The Aeropress is a full-immersion brew method that produces a single cup. Allan Adlar, professor at Stanford and inventor of the Frisbee, claims the fame for this device. It was developed to produce a convenient single cup during a time when automatic coffeemakers were brewing 6-8 cups. This simple plastic syringe-looking device produces some of the best possible cups of coffee. We love this brewer because of its consistency, durability and versatility. If you like a shorter and more syrupy cup, try using less water and a finer grind for a shorter period of time. For a more traditional filtered coffee cup, like the one in this recipe, use coarser ground coffee and infuse for longer.

What you’ll need

Our whole coffee beans
Aeropress filter
Tablespoon or scale
A kettle
Measuring cup or scale

Quick Tips!

Taste too thin or watery for your liking? Try grinding finer or extending the total infusion time. Taste too syrupy or bitter for you? Try grinding coarser or shortening the brew time.

Step 1

Measure 250 ml of water and bring it to a boil. Measure 3.5 heaping tablespoons of whole beans and grind them to the consistency of cornmeal.

Step 2

Insert two paper filters in the cap, and screw the cap to the base of the Aeropress.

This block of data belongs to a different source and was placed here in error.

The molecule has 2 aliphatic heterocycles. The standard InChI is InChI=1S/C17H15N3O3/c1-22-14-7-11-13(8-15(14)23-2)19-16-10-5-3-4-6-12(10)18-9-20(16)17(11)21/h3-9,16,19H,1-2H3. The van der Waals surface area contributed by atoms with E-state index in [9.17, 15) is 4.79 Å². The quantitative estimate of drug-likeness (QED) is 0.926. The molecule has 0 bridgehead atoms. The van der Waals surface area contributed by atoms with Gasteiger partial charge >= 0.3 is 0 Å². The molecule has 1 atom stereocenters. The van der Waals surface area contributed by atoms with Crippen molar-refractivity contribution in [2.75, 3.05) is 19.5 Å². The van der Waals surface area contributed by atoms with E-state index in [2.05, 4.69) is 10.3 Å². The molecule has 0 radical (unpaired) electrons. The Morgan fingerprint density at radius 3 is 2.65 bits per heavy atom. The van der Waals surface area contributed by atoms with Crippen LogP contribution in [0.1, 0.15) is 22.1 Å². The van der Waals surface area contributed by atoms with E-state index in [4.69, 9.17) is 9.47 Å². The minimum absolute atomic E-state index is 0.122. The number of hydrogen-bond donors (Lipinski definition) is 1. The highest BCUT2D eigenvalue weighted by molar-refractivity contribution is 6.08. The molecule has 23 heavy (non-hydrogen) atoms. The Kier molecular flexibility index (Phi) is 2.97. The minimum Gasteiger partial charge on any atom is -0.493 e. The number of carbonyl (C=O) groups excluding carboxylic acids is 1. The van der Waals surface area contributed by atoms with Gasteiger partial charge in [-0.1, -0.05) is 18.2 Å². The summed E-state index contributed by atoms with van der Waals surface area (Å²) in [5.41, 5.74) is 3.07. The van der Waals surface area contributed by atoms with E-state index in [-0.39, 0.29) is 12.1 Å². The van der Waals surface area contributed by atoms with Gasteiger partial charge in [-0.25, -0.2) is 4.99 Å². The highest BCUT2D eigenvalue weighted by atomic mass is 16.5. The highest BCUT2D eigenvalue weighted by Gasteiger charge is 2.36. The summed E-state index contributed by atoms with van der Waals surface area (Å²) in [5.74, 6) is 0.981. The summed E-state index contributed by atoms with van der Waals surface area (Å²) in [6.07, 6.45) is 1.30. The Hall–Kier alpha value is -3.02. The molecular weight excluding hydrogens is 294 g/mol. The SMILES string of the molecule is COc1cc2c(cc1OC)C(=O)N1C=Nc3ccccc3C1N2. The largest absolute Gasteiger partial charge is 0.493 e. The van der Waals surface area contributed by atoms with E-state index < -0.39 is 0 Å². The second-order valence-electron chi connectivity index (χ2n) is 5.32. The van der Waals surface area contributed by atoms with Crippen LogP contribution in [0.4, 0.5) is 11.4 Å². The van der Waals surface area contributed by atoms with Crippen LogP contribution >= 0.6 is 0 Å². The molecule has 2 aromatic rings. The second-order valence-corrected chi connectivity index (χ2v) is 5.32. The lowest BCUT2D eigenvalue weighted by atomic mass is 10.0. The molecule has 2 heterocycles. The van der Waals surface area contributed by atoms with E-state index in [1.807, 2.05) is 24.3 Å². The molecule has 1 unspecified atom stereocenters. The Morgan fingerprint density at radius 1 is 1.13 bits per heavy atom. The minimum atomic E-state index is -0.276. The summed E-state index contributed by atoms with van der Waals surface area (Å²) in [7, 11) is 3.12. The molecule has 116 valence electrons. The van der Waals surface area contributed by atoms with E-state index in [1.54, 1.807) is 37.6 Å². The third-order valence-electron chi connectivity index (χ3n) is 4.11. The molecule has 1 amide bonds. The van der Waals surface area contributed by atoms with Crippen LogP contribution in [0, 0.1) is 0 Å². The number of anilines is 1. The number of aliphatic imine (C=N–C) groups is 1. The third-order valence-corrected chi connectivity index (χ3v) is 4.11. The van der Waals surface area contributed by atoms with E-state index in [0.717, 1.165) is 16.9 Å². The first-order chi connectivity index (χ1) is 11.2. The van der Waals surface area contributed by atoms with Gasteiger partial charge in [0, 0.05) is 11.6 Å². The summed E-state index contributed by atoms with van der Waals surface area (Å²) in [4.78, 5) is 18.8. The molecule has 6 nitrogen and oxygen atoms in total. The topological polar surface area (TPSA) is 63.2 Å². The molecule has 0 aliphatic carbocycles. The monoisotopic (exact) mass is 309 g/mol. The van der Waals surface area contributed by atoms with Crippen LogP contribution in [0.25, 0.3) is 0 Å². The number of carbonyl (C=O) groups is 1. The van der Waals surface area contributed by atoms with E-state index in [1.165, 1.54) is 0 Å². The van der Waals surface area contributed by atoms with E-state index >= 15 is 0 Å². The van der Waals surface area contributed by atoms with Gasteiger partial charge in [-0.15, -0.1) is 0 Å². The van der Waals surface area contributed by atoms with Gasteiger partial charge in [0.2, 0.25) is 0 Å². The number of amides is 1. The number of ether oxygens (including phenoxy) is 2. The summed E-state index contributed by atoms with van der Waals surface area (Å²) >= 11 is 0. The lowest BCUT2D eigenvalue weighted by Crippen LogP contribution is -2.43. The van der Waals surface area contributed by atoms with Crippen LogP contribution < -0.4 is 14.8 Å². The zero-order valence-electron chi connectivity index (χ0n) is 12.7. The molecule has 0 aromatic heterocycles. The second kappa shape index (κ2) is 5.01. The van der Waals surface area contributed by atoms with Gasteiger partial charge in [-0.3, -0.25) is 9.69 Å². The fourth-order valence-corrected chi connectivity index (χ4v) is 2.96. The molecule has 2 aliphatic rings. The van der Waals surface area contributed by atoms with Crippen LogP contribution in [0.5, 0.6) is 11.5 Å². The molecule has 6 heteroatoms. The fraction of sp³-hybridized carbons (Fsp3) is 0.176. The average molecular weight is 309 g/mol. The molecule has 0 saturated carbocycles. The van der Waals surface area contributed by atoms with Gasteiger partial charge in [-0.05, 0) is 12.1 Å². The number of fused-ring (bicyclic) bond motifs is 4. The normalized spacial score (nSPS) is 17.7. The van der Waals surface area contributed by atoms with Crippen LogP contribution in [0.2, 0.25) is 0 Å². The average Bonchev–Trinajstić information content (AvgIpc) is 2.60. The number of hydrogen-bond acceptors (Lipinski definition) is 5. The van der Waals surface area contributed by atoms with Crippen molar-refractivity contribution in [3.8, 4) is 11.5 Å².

Step 3

Assemble your Aeropress, and rest on top of a mug or sturdy decanter. Rinse the paper filter with hot water, then discard the water from the receptacle.

Step 4

Add ground coffee into the Aeropress. Start the timer counting up. Pour all of the brew water, just off boil, into the Aeropress. Make sure to coat the coffee grinds evenly with your pour.

Step 5

Immediately seal the Aeropress by placing the plunger on top and submerging it a half inch. This will create suction and prevent coffee from dripping into your receptacle.

Step 6

At 2:30 mins, remove the plunger and stir the crust just twice – one stroke North and one stroke South.

Step 7

Replace the plunger on top of the Aeropress until the timer reaches 4:00 mins.

Step 8

Slowly plunge until all brewed coffee has been expulsed and you feel too much resistance. It’s okay if some residual coffee remains in the Aeropress. You don’t want to force it!